Data gathered in a recent Wiley survey stated that unhealthy conflict costs companies in terms of both productivity and revenue. Some of the statistical data:
- Leaders spend an average of 13 hours a month dealing with conflict.
- 70% of polled leaders state that conflict negatively impacts efficiency.
- Unhealthy conflict is responsible for an average of 40% of retention issues.
These are staggering numbers for organizational leaders trying to increase efficiency, maximize revenue, and retain their most talented associates. In his book Working Relationships: Managing Successful Relationships in Business and Life, John Chisolm states that 90% of workplace professionals say their organizations never provided them with a healthy model for dealing with conflict. Leaders who encourage conflict gain more alignment and buy-in from their teams driving increased efficiency. Conflict not only leads to better results, but also happier teams! So how do we go about encouraging healthy conflict?
First, start with you. If you haven’t studied yourself in conflict, you will get it wrong from the start. Performance feedback tools like behavioral profiles or 360-degree feedback can help us develop a deeper sense of self-awareness.
Once we better understand our “unhealthy” trigger-based behavioral characteristics, we can work to manage our responses in conflict. This means managing words, tone, and body language. This is difficult to do without devoting time to self-development—whether it’s discussing our unhealthy habits with co-workers and loved ones or simply reading about self-management. Bottom line, personal game film will help you develop healthy conflict behaviors such as active listening and empathy. The stakes are high for unregulated conflict responses, especially for leaders.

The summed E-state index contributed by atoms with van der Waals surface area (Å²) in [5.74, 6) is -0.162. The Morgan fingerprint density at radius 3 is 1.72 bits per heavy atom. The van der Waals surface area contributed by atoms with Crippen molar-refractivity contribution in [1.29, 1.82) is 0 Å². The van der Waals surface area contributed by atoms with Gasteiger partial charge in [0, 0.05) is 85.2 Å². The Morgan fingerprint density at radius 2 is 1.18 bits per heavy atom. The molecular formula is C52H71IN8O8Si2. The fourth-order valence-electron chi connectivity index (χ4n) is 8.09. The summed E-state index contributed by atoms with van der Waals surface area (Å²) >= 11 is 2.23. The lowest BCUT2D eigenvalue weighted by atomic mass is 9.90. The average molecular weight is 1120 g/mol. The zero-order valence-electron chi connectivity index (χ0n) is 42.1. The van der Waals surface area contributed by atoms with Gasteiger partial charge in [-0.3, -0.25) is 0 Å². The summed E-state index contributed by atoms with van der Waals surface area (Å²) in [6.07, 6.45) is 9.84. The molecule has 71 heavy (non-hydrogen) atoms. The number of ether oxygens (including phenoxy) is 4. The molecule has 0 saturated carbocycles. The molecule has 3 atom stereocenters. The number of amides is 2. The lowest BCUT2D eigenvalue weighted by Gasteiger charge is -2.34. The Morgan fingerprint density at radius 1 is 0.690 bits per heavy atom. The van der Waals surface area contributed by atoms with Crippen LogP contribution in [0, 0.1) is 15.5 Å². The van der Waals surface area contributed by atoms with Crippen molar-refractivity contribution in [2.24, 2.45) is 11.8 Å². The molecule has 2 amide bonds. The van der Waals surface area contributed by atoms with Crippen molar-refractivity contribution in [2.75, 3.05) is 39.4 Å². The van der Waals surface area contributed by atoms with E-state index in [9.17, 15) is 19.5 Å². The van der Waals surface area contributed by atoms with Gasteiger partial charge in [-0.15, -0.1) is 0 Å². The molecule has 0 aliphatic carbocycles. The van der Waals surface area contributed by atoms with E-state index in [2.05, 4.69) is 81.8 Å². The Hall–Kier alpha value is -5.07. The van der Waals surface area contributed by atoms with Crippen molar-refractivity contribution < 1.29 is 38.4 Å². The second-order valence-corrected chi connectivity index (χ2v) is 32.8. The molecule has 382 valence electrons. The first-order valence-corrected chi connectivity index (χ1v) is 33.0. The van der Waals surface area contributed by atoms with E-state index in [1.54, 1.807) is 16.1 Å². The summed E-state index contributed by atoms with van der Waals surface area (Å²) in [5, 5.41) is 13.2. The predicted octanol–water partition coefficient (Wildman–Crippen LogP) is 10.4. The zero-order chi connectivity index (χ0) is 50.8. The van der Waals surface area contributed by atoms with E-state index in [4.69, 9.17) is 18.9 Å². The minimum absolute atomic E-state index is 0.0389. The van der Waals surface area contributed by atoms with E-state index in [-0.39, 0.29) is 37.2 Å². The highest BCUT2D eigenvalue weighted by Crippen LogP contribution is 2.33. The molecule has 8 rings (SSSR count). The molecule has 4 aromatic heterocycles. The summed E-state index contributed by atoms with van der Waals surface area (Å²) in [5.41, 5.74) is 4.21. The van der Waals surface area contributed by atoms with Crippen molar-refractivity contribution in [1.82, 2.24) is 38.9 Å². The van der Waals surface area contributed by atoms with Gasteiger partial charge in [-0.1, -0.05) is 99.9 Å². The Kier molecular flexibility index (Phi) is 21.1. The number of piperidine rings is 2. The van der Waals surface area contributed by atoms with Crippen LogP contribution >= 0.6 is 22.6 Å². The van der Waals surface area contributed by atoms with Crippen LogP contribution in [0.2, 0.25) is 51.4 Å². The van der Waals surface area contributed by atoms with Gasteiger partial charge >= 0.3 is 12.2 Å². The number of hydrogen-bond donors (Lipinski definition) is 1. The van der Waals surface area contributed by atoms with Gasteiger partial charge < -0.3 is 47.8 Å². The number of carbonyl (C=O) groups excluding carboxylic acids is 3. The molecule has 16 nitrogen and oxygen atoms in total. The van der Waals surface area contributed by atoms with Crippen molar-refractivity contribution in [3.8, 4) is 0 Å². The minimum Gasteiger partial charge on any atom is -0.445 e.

Next, we must invite conflict to achieve the best results and, in the end, a healthier organization. Even though it may seem easier to avoid conflict, leaders must steer themselves and their team in healthy conflict to have increase efficiency in decision making.
This is hard work. The undisciplined leader will hear what they want to hear and (unhealthily) respond without managing their emotions. But the disciplined leader squares up to a challenge of productive conflict and commits to learning tools and methods to help foster this healthy behavior.
Your organization and its people deserve leaders who work to get in front of negative and unhealthy responses to conflict. By encouraging a healthy exchange of perspectives, leaders drive dialogue and gain feedback from talented problem-solvers at all levels.
The solution to foster a workplace where employees have the tools and capabilities to deal with conflict in healthy ways may seem counterintuitive. Instead of trying to avoid any future conflict, focus instead on approaching it head-on. Discover how you deal with conflict and develop your habits and skills accordingly. Rely on feedback from outside sources to guide you. Once you understand how you healthily endure conflict, you can help your team develop the same skills.